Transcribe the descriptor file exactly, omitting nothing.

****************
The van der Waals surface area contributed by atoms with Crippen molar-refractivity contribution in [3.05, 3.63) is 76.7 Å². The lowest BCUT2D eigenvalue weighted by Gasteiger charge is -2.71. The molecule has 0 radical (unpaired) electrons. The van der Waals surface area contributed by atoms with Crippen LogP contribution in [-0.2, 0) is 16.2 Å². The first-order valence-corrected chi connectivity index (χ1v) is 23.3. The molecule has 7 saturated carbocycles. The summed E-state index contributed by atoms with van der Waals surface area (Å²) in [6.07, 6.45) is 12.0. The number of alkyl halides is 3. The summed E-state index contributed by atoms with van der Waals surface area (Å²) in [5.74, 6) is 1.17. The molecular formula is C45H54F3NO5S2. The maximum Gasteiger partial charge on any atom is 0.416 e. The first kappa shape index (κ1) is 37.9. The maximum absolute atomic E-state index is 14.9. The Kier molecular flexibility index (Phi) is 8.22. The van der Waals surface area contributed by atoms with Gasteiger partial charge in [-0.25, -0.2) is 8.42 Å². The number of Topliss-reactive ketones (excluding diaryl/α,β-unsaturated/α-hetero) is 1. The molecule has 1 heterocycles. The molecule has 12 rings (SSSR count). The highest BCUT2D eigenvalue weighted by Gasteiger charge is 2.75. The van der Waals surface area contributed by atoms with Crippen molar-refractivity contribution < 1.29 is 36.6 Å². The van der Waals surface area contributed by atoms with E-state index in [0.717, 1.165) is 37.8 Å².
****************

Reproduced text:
The van der Waals surface area contributed by atoms with Crippen molar-refractivity contribution in [3.05, 3.63) is 76.7 Å². The lowest BCUT2D eigenvalue weighted by Gasteiger charge is -2.71. The molecule has 0 radical (unpaired) electrons. The van der Waals surface area contributed by atoms with Crippen LogP contribution in [-0.2, 0) is 16.2 Å². The first-order valence-corrected chi connectivity index (χ1v) is 23.3. The molecule has 7 saturated carbocycles. The summed E-state index contributed by atoms with van der Waals surface area (Å²) in [6.07, 6.45) is 12.0. The number of alkyl halides is 3. The summed E-state index contributed by atoms with van der Waals surface area (Å²) in [5.74, 6) is 1.17. The molecular formula is C45H54F3NO5S2. The maximum Gasteiger partial charge on any atom is 0.416 e. The first kappa shape index (κ1) is 37.9. The maximum absolute atomic E-state index is 14.9. The Kier molecular flexibility index (Phi) is 8.22. The van der Waals surface area contributed by atoms with Gasteiger partial charge in [-0.25, -0.2) is 8.42 Å². The number of Topliss-reactive ketones (excluding diaryl/α,β-unsaturated/α-hetero) is 1. The molecule has 1 heterocycles. The molecule has 12 rings (SSSR count). The highest BCUT2D eigenvalue weighted by Gasteiger charge is 2.75. The van der Waals surface area contributed by atoms with Crippen molar-refractivity contribution < 1.29 is 36.6 Å². The van der Waals surface area contributed by atoms with E-state index in [0.717, 1.165) is 37.8 Å².